18/32

The Sample Space

The set of all possible outcomes of anexperiment is called sample space of the experiment

Examples: The experiment isTossing a coin: ={H,T}

rolling a dice: ={1,2,3,4,5,6}

noise voltage: ={x:-1x1}

• 7/24/2019 Unit-1_ Lec 1_ ITA

19/32

Exercise

Example: The experiment is

rolling a dice: ={1,2,3,4,5,6}

suppose that each outcome is equally likely:

P(1)= P(2)= P(3)= P(4)= P(5)= P(6)

What is probability of rolling an evennumber?

What is probability of rolling an prime

number?

• 7/24/2019 Unit-1_ Lec 1_ ITA

20/32

An even number is said to have beenrolled if the outcome is any of {2,4,6}

P (even number)=1/2; more explicitly

P (even number)=3/6 since 3 of the 6outcomes are in the subset {2,4,6}

An prime number is said to have been

rolled if the outcome is any of {2,3,5} P (prime number)=1/2 also

• 7/24/2019 Unit-1_ Lec 1_ ITA

21/32

Event

A subset of is called an event

Example: A={2,4,6} & B={2,3,5}are said to be events defined onsample space ={1,2,3,4,5,6}

events defined on the sample spaceis merely a probabilists way of sayingsubsets of the sample space

Ac={1,3,5} & Bc={1,4,6} also areevents define on

• 7/24/2019 Unit-1_ Lec 1_ ITA

22/32

When does an event occur?

An event A is said to have occurred on a trial

if the outcome of the trial is a member of thesubset A

Event A occurs if the observed outcome is

some member of A; we dont care whichmember of A it is

If the observed outcome is not a member ofA, then we say A did not occur, orequivalently, we say that Ac occurred

• 7/24/2019 Unit-1_ Lec 1_ ITA

23/32

Outcomes vs. Events

Every trial results in only one outcome, i.e.,

only one of the elements in can be observedoutcome

The observed outcome is a member of several

different subsets, i.e., events & all theseevents are said to have occurred

Fundamental notion: on each trial of the

experiment, one outcomes occurs, butmany events occur

• 7/24/2019 Unit-1_ Lec 1_ ITA

24/32

Example: If outcome of rolling adice is 4, then

Events A ={2,4,6} & Bc={1,4,6} both

have occurred

Events Ac={1,3,5} & B={2,3,5} did

not occur Event A U Bc = {1,2,4,6} has

occurred

Event A and Bc = {4,6} has occurred

• 7/24/2019 Unit-1_ Lec 1_ ITA

25/32

Two special events

can be regarded as a subset of

On any trial, the event always occurs The event is called the certain event or the

sure event

, the empty set, is also a subset of On any trial, the event never occurs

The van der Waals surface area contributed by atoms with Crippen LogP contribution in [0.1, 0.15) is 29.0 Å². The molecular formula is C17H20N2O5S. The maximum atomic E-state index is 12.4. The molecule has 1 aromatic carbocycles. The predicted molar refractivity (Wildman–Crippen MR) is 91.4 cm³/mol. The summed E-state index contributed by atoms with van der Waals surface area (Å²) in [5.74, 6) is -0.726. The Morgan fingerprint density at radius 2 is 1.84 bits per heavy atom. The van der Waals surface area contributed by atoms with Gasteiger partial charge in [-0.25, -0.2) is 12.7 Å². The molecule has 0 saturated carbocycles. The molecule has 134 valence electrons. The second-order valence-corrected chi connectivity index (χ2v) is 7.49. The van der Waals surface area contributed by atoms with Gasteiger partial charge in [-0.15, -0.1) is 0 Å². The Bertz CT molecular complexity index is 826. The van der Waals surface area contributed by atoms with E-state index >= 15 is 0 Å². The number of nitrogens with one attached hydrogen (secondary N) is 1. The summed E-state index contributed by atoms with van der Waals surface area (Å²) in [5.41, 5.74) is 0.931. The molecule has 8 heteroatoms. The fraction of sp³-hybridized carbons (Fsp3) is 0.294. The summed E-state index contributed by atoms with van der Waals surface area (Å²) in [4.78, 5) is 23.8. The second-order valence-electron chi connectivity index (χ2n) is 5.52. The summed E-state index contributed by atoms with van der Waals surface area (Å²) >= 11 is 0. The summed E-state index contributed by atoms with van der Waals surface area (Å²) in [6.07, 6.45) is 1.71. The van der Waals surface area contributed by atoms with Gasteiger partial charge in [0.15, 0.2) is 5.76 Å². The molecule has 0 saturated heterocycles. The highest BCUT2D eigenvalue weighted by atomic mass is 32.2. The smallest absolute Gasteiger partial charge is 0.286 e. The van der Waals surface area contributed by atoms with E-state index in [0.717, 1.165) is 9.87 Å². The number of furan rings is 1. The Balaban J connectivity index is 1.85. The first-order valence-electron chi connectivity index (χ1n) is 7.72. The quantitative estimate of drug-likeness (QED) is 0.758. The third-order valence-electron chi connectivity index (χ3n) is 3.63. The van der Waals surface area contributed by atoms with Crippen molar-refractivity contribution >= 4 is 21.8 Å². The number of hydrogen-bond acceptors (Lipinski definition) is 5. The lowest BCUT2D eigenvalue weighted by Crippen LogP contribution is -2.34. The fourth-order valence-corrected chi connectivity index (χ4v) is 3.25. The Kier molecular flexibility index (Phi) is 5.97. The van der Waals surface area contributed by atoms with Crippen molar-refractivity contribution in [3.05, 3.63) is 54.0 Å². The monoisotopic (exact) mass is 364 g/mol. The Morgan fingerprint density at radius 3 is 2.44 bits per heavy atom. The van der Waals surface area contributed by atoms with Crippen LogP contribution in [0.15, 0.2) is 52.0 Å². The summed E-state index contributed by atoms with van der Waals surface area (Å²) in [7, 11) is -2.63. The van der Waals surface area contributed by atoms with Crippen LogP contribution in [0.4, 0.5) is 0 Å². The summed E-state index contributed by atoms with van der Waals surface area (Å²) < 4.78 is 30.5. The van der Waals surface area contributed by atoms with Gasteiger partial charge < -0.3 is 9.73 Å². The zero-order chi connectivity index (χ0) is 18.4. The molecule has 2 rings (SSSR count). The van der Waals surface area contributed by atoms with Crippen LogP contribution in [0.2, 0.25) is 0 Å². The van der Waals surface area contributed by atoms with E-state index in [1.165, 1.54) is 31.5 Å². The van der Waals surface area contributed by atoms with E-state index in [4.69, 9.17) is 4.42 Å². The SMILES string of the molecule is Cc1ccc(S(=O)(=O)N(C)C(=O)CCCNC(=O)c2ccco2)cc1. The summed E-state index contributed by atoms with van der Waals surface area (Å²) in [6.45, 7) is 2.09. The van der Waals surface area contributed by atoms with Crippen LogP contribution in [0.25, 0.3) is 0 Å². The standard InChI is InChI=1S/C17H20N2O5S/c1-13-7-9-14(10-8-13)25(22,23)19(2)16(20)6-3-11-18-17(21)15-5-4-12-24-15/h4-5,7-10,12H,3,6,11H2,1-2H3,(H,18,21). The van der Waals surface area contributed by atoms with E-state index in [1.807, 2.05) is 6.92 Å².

The event is called null event or the impossibleevent

A sample space of n elements has 2n

different subsets including &

• 7/24/2019 Unit-1_ Lec 1_ ITA

26/32

Probabilities of the special events

always occurs; c= never occurs

Conclusion: the probabilities assignedto & should be 1 & 0respectively, regardless of how wechoose to assign probabilities to theoutcomes

P()=1 will be used as an axiom inthe axiomatic approach to probability

• 7/24/2019 Unit-1_ Lec 1_ ITA

27/32

Arbitrary probability assignment

Nonclassical approach: The n outcomes

have probabilities p1, p2 ...pn where pi0& pi =1

The probability of an event A is the sum

of the probabilities of all the outcomesthat comprise A

P(A)=sum of the pi for all members of A

Example: A={x2,x4,x22}P(A)=p2+p4+p22

• 7/24/2019 Unit-1_ Lec 1_ ITA

28/32

Disjoint Events

Events A & B are said to be disjoint or

mutually exclusive if A & B have no element in common

A ={1,3,5} & B={2,4,6} are disjoint events

A U B = {1,2,3,4,5,6}

P(A U B ) =p1+p2+p3+p4+p5+p6= P(A)+P(B)

=I BA

• 7/24/2019 Unit-1_ Lec 1_ ITA

29/32

Probability Axioms for finite spaces

Probabilities are numbers assigned to events

that satisfy the following rules: Axiom I: P(A)0 for all events A

Axiom II: P()=1

Axiom III: If events A & B are disjoint, thenP(A U B ) = P(A)+P(B)

Consequences: P()=0

P(Ac)=1 - P(A); P(A)=1 - P(Ac)

0P(A)1 for all events A

• 7/24/2019 Unit-1_ Lec 1_ ITA

30/32

Countably infinite sample spaces

Let = {x1,x2,.xn,.} be the Countably

infinite sample spaces P{xn}=pn where pn0

For a finite subset A of , P(A) is just the

sum of the probabilities of the outcomescomprising the event A, as before

It seems reasonable to have this idea work

for an infinite subset of A as well But we need a new improved axiom

• 7/24/2019 Unit-1_ Lec 1_ ITA

31/32

New improved Axiom III

Let A1,A2,..An denote a countable sequence

of disjoint events, i.e.,for all ij. Then, P(A1UA2U.. UAnU. )

=P(A1)+ P(A1)+ P(A1)+..P(An)+.

The new axiom implies that P() =0 &

P(A U B ) = P(A)+P(B) for AB =

=I ji AA

• 7/24/2019 Unit-1_ Lec 1_ ITA

32/32

The Probability Space:

Formal statement of the axiomatic

theory A probability space (,F,P) consists of

The sample space consisting of all

possible outcomes of the experiment The -field of events F which includes

all the interesting subsets of

The probability measure P() thatassigns probabilities to the events